Burton is working to identify exactly which genes are responsible for the problematic mitonuclear interactions in the copepods from different tide pools. “We don’t know if there’s 10 different gene interactions that are responsible, or just one,” he says. To explore this question, he is carrying out hybrid crosses that allow him to map the chromosomal locations causing problems. He then compares the incompatibilities arising between two pairs of closely related (recently diverged) populations with those between more distantly related (anciently diverged) populations to find out whether the same incompatibilities tend to arise repeatedly or if they are random and unpredictable. So far, preliminary findings point to the latter, Burton says.
Havird is intrigued by the mitonuclear species concept but says the jury is still out on how prevalent the phenomenon is. “In some cases, mitonuclear coevolution leads to reproductive isolation, and in other cases, mitochondrial genomes just seem to completely ignore species boundaries,” Havird says. For instance, studies from the University of British Columbia found that Atlantic killifish (Fundulus heteroclitus) are differentiated into northern and southern populations whose mitochondria are functionally divergent in ways that are clearly adapted to different water temperatures. In spite of this, there does not appear to be evidence of mitonuclear incompatibilities between northern and southern populations—studies show the two populations can mate without any untoward consequences.
One of the challenges in studying mitonuclear interactions in the context of speciation is that it’s difficult to establish a causal relationship: it is possible that mitonuclear mismatches could arise due to drift after a speciation event, rather than drive the reproductive isolation in the first place. These are questions that Michi Tobler, a biologist at Kansas State University, is trying to answer. His study system of choice: the fishes of the family Poeciliidae, several lineages of which have adapted to live in hydrogen sulfide–rich springs in Mexico.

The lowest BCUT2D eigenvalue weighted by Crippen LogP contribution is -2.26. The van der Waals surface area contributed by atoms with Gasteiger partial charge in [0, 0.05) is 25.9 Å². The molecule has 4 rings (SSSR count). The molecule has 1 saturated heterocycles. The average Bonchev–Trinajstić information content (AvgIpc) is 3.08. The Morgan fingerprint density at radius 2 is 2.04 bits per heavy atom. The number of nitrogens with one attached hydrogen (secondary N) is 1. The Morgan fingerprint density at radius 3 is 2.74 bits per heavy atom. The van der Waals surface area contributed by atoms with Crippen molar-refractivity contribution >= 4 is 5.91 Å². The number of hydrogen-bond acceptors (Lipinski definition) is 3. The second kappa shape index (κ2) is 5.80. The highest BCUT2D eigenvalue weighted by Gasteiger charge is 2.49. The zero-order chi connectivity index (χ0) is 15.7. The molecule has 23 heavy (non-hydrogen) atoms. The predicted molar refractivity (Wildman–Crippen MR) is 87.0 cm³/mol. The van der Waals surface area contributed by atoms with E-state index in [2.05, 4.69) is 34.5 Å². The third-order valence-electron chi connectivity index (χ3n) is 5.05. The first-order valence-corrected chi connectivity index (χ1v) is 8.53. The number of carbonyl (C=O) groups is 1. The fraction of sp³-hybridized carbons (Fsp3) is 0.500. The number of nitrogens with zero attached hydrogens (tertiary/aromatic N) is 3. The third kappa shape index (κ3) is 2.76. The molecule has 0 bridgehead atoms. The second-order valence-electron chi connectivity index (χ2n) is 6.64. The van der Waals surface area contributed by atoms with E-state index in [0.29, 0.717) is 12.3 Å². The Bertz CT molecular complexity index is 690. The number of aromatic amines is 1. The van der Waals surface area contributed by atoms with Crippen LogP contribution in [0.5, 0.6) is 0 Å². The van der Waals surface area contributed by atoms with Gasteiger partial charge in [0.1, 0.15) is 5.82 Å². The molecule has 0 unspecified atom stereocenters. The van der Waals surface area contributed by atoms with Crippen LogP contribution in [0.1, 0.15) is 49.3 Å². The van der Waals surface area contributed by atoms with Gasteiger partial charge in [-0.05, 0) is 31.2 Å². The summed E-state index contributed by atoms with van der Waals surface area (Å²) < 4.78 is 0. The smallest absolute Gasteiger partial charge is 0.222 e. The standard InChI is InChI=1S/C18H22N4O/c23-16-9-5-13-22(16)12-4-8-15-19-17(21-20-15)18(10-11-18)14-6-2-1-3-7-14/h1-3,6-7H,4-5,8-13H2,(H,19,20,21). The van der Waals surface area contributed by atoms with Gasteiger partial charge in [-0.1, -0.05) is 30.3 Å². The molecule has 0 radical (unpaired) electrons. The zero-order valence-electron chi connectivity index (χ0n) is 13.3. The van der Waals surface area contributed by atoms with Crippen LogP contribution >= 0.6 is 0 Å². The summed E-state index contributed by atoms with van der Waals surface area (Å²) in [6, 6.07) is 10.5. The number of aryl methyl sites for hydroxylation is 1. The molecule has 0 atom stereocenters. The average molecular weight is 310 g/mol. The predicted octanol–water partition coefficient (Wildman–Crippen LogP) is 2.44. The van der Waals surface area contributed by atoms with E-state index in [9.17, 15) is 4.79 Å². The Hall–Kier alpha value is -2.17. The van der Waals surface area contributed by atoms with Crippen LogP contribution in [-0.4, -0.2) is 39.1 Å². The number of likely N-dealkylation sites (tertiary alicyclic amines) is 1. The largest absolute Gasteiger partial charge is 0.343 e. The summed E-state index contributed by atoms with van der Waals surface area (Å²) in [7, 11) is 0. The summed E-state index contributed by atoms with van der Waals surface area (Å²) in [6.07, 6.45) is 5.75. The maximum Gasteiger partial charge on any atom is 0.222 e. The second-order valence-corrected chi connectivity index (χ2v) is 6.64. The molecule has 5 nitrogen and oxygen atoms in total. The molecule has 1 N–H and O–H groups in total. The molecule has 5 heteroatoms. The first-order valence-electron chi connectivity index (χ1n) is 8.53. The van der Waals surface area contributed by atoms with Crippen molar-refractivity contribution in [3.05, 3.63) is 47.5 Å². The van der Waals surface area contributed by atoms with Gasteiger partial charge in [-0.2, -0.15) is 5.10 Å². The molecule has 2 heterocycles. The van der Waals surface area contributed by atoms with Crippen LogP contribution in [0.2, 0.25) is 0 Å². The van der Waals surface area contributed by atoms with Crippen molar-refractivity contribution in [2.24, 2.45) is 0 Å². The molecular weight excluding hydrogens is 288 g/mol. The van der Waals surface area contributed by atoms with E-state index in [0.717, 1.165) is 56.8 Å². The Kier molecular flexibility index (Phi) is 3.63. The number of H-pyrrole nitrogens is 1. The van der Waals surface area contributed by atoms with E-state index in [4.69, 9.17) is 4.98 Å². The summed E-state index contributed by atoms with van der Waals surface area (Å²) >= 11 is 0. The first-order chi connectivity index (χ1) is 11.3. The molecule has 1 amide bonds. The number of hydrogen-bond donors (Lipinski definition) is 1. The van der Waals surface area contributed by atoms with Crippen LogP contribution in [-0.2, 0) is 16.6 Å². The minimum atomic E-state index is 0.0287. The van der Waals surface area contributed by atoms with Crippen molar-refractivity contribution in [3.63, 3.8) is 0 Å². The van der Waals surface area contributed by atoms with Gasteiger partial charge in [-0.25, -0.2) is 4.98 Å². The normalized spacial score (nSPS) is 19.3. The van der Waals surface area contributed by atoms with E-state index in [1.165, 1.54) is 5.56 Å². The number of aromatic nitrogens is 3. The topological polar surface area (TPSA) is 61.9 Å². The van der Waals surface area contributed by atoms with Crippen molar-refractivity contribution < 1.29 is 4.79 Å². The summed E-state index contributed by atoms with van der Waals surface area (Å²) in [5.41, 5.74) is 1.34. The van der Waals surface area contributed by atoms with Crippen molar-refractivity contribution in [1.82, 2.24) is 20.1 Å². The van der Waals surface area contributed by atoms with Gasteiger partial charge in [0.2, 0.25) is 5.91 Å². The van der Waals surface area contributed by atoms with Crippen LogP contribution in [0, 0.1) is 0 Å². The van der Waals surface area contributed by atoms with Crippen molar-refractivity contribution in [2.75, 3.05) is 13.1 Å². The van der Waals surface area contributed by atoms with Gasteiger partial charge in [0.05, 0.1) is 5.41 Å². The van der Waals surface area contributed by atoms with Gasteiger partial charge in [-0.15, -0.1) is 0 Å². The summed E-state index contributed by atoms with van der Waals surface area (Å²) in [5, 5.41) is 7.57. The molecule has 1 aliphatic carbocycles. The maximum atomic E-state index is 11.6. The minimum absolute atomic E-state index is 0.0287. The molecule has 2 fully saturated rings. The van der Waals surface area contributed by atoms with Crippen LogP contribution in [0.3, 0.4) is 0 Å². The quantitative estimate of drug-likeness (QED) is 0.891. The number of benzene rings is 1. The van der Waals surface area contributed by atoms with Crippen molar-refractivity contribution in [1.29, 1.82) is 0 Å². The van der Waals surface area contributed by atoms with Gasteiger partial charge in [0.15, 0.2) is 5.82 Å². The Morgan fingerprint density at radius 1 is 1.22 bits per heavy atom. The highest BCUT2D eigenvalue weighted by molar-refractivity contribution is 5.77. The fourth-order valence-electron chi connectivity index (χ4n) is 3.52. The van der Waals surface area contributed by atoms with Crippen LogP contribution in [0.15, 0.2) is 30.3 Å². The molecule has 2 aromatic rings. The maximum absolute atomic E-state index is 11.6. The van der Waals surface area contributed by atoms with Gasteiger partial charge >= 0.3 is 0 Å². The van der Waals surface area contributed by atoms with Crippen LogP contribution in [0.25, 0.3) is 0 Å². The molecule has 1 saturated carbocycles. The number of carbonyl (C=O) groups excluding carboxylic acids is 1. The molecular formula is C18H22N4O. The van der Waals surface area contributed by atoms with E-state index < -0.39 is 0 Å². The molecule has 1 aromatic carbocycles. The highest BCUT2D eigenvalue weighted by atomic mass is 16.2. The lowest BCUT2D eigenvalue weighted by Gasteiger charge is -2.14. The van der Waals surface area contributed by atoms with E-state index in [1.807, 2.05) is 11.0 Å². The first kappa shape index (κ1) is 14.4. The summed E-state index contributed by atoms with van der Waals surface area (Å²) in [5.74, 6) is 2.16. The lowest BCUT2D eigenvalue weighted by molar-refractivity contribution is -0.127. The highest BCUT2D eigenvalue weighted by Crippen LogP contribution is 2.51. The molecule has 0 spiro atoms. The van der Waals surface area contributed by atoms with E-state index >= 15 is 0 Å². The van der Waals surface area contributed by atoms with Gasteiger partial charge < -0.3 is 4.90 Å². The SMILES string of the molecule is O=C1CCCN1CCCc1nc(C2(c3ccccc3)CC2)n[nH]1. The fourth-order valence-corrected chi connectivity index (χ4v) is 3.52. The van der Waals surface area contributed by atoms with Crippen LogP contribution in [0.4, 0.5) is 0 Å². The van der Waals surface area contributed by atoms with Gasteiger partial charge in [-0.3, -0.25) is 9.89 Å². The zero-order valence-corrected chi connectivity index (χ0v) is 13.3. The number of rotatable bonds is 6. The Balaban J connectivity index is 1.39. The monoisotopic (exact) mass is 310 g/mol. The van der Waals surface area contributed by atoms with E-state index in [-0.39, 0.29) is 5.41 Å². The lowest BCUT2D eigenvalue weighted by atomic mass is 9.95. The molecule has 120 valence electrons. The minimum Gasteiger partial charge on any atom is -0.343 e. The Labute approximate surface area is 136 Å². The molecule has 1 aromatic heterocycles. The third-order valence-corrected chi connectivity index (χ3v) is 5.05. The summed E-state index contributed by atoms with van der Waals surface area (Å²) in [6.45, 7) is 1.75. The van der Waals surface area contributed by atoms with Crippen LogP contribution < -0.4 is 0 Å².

CONSEQUENCES OF MITONUCLEAR INTERACTIONS
The intimate relationship between the mitochondrial and nuclear genomes comes into play as populations evolve. For example, the relatively fast mutation rate of mitochondrial DNA (mtDNA) means that the nuclear genome (nDNA) has had to evolve compensatory mutations to keep pace and maintain collaborative functionality. This process causes populations to drift apart due to mitonuclear incompatibilities.
Copepods on the Pacific coast of North America are the best-known example of this phenomenon. Researchers have successfully bred animals from different tide pools, and while the first-generation hybrids do fine, second-generation individuals develop slower and have fewer offspring.
When F2 hybrids are backcrossed to the paternal line, they show no improvement in fitness. When they are backcrossed to their maternal line, however, their fitness is rescued, most likely because the backcross in this direction reintroduces the nuclear genome to the mitochondrial background it is co-adapted with.
F2 hybrid females crossed with paternal line, where mitochondria types do not match, leads to no fitness improvement.
F2 hybrid females crossed with maternal line, which carries the same mitochondrial type, improves fitness.
Hydrogen sulfide is extremely toxic because it binds to and blocks cytochrome c oxidase, thus interrupting mitochondrial function. Tobler wanted to understand how the fish could survive in these conditions, and to figure out whether mitochondrial adaptations to sulfidic environments could cause mitonuclear incompatibilities that would promote speciation. He has discovered that in some lineages, one of the mitochondrial proteins in the cytochrome c oxidase enzyme has evolved a shape that cannot be inhibited by hydrogen sulfide. The modified protein, along with evolved changes in gene expression, allows the fish to survive the toxic environment. This should, in theory, exert selective pressure for compensatory changes in the nuclear components of cytochrome c oxidase—something he is currently trying to suss out across lineages that have been separated from their cousins in non-sulfidic waters for various lengths of time.
This is an ideal study system, he says, because “we basically get snapshots at different time points during speciation,” revealing clues as to how the animals evolved.